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Simon Dippenaar
Admitted Attorney of the High Court of South Africa.
B.Bus.Sci (UCT), LLB (UCT), PDLP (UCT)
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Death and marital regime

What happens to the estate on the death of a spouse depends on the marital regime

By Simon Dippenaar (as featured on FIN24.com)

No one wants to think about dying, but it happens to us all eventually. Since death is the one thing we can’t escape, it makes sense to make the necessary arrangements and then get on with living life to the full. If you are married, it’s important to understand what will happen to the marital property when you die.

You may have an antenuptial contract in place and you may have opted for a particular marital regime for a good reason – but it’s possible your reasoning didn’t extend to the end of your life. What may serve you well when you are young and economically active may not produce the best outcome for you on the death of your spouse. In this article we look at how the different marital regimes impact on the winding-up of the estate on death.

Marriage in community of property

If you and your partner married without an antenuptial contract, you are automatically married in community of property. (See What is an Antenuptial Contract? for the definition of the marital regimes.) All your assets are jointly owned, even if they belonged to you individually before the marriage. As we have explained previously, this joint ownership also extends to liabilities. The marital estate is a joint estate, owned equally by both partners.

In the context of death this means the joint estate is dissolved. After all, there can’t be a joint estate with only one owner. The joint estate must be wound up by an executor in terms of the Administration of Estates Act No 66 of 1965. The executor will pay any debts owed by the estate and collect any money owing to the estate. If there are any outstanding debts of either spouse that pre-date the marriage, these are not settled from the joint estate but from the net half of the debtor, whether they are the deceased or the surviving spouse.

When all debts have been settled, the surviving spouse is entitled to half the net balance of the estate. It’s important to note that this is not an inheritance, and no inheritance tax is payable. It belongs to the surviving spouse because of the matrimonial property system that defined the marriage, i.e. community of property. The other half of the estate goes to the deceased’s heirs.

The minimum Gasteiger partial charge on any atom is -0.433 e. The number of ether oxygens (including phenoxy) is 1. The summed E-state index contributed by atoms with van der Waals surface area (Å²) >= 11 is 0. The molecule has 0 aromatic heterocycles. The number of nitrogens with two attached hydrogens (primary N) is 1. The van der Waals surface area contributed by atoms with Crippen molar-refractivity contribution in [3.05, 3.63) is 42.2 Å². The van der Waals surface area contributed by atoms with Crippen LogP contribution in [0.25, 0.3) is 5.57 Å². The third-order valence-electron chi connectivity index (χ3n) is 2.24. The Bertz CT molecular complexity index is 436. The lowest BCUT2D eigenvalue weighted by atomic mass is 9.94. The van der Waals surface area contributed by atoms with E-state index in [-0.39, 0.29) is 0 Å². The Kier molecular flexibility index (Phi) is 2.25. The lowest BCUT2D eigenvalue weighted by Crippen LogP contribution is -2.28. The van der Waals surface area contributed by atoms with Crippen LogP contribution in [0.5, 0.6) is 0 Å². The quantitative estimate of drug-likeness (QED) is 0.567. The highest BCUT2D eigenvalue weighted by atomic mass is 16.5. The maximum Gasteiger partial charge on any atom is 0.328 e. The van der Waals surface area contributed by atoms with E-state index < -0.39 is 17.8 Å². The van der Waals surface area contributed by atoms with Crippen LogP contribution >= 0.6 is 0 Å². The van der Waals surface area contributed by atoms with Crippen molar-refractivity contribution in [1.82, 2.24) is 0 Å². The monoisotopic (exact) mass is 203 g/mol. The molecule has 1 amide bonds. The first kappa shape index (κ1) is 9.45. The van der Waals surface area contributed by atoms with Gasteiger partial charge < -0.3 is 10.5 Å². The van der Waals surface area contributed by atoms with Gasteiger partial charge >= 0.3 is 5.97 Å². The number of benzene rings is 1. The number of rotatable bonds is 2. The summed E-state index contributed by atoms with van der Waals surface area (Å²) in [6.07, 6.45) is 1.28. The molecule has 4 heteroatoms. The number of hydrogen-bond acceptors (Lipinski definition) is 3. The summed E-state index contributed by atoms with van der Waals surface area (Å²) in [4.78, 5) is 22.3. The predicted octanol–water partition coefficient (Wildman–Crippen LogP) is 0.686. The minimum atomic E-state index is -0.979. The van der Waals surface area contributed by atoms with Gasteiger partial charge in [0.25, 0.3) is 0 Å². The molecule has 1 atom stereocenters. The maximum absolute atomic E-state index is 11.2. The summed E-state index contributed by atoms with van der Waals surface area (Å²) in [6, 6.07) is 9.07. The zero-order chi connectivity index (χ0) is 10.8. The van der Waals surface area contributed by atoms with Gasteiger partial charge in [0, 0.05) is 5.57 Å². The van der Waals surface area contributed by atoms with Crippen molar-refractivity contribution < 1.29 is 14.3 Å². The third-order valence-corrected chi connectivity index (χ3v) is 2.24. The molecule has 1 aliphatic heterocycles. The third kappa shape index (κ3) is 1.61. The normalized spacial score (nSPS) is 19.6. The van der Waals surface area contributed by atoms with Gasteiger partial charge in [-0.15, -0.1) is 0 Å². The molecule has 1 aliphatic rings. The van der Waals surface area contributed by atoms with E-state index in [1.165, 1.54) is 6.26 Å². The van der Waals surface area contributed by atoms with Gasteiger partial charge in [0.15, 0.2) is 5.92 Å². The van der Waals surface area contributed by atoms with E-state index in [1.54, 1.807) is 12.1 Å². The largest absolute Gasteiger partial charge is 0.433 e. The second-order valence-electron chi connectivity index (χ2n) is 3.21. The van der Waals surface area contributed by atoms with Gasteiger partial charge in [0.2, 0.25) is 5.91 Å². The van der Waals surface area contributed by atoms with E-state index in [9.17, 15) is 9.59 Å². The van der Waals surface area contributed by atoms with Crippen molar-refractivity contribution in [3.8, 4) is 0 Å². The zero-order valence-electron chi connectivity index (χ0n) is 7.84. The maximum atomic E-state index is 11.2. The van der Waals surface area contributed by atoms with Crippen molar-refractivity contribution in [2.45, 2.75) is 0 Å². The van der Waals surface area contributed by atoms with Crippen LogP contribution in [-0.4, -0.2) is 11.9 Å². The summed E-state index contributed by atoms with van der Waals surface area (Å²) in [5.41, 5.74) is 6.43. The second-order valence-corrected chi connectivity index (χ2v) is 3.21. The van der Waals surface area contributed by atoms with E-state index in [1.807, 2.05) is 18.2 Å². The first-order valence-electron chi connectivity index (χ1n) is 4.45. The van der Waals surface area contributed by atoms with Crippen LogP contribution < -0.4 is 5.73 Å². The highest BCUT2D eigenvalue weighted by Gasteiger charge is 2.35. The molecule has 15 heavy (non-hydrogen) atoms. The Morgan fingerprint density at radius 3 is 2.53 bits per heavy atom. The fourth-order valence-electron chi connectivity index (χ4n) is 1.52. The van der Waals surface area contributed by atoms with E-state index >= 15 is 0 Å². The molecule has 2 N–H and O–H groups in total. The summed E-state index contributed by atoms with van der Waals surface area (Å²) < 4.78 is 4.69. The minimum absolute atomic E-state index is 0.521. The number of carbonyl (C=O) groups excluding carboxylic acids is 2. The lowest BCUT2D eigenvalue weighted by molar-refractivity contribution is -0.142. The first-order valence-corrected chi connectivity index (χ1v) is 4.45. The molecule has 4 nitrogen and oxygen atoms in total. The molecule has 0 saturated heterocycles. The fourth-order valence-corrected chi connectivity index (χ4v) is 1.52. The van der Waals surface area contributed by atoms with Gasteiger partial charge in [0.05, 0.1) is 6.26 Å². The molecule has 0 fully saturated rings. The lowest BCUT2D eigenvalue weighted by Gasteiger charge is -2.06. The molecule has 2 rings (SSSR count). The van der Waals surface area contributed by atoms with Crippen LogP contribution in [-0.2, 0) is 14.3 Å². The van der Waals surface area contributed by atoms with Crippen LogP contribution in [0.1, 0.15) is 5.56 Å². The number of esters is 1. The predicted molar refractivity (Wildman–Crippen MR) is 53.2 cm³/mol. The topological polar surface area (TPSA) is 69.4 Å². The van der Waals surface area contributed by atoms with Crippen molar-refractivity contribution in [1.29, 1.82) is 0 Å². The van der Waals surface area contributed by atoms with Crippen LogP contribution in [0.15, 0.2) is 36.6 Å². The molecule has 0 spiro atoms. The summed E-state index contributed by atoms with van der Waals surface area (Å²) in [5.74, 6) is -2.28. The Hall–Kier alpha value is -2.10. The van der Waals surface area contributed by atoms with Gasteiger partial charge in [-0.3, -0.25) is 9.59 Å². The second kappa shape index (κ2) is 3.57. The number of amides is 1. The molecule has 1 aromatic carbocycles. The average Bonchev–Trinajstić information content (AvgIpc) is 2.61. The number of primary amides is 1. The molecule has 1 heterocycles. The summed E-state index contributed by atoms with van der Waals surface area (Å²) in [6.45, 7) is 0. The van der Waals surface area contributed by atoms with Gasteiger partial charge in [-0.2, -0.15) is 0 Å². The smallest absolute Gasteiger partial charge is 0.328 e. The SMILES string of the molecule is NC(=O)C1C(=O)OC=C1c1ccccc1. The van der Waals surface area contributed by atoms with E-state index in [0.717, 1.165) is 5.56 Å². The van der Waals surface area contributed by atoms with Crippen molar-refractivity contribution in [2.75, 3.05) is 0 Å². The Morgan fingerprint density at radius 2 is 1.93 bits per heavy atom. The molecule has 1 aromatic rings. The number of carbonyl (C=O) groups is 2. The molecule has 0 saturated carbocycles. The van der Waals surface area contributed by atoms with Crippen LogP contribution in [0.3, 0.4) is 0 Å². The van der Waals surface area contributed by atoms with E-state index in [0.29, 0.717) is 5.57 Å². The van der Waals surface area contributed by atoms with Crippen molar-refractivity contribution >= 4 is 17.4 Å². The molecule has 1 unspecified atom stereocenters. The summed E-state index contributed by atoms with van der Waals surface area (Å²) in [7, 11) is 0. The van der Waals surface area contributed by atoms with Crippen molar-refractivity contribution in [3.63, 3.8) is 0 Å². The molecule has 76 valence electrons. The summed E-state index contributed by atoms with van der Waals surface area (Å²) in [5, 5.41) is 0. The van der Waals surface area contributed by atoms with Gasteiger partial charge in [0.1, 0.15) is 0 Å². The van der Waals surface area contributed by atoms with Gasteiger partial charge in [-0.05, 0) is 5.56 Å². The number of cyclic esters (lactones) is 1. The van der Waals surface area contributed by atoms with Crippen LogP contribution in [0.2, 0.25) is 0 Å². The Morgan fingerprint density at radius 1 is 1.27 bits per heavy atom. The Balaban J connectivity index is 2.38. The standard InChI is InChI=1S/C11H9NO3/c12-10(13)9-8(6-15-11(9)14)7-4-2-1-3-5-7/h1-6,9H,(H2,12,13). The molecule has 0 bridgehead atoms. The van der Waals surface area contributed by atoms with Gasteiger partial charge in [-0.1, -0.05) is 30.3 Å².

Out of community of property

By contrast, if you are married out of community of property you each have your own separate estate. This does not change on death, so when one spouse dies, only the deceased’s estate is wound up. If the surviving spouse has a claim on the estate of the deceased (this could be an outstanding loan or other business arrangement), he or she must institute an action against the executor, like any other creditor. This includes a claim in terms of section 23 of the Matrimonial Property Act 88 of 1984 (MPA) regarding household necessaries.

With or without accrual

Unlike a joint estate, antenuptial contracts continue to apply after the death of one spouse. Therefore, if the marriage is out of community of property with accrual, and the accrual of the surviving spouse’s estate is less than that of the deceased spouse’s estate, the surviving spouse must lodge a claim with the executor against the deceased spouse’s estate for his or her share. Equally, if the accrual of the deceased spouse’s estate is less than that of the surviving spouse’s estate, the executor will lodge a claim against the surviving spouse on behalf of the deceased spouse’s estate.

Where there’s a will there’s a way

If the marriage is out of community of property, it is doubly important to have a will in place, to ensure the surviving spouse inherits in accordance with the wishes and intentions of the deceased, usually discussed and agreed jointly by the couple. In the absence of a will, the laws of intestacy apply.

Change of marital regime

If you are concerned by any of the issues raised here and wish to change your marital regime, you can do so by way of a postnuptial contract. You can also ensure your spouse is looked after financially in the event of your death via your will. For anyone with loved ones to protect, a will is a good idea, if for no other reason than that probate is considerably speedier and easier with a will in place.

We can help

Simon Dippenaar and Associates are experts in family law. We can help you consider all possible life events and choose the marital regime that is right for your circumstances. We can also assist with postnuptial contracts, wills and estate planning. If you’d like more information or want to discuss your situation, contact us on 086 099 5146 or 076 116 0623 or email sdippenaar@sdlaw.co.za.

For more about what happens when you are not married click here.

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Disclaimer

The information on this website is provided to assist the reader with a general understanding of the law. While we believe the information to be factually accurate, and have taken care in our preparation of these pages, these articles cannot and do not take individual circumstances into account and are not a substitute for personal legal advice. If you have a legal matter that concerns you, please consult a qualified attorney. Simon Dippenaar & Associates takes no responsibility for any action you may take as a result of reading the information contained herein (or the consequences thereof), in the absence of professional legal advice.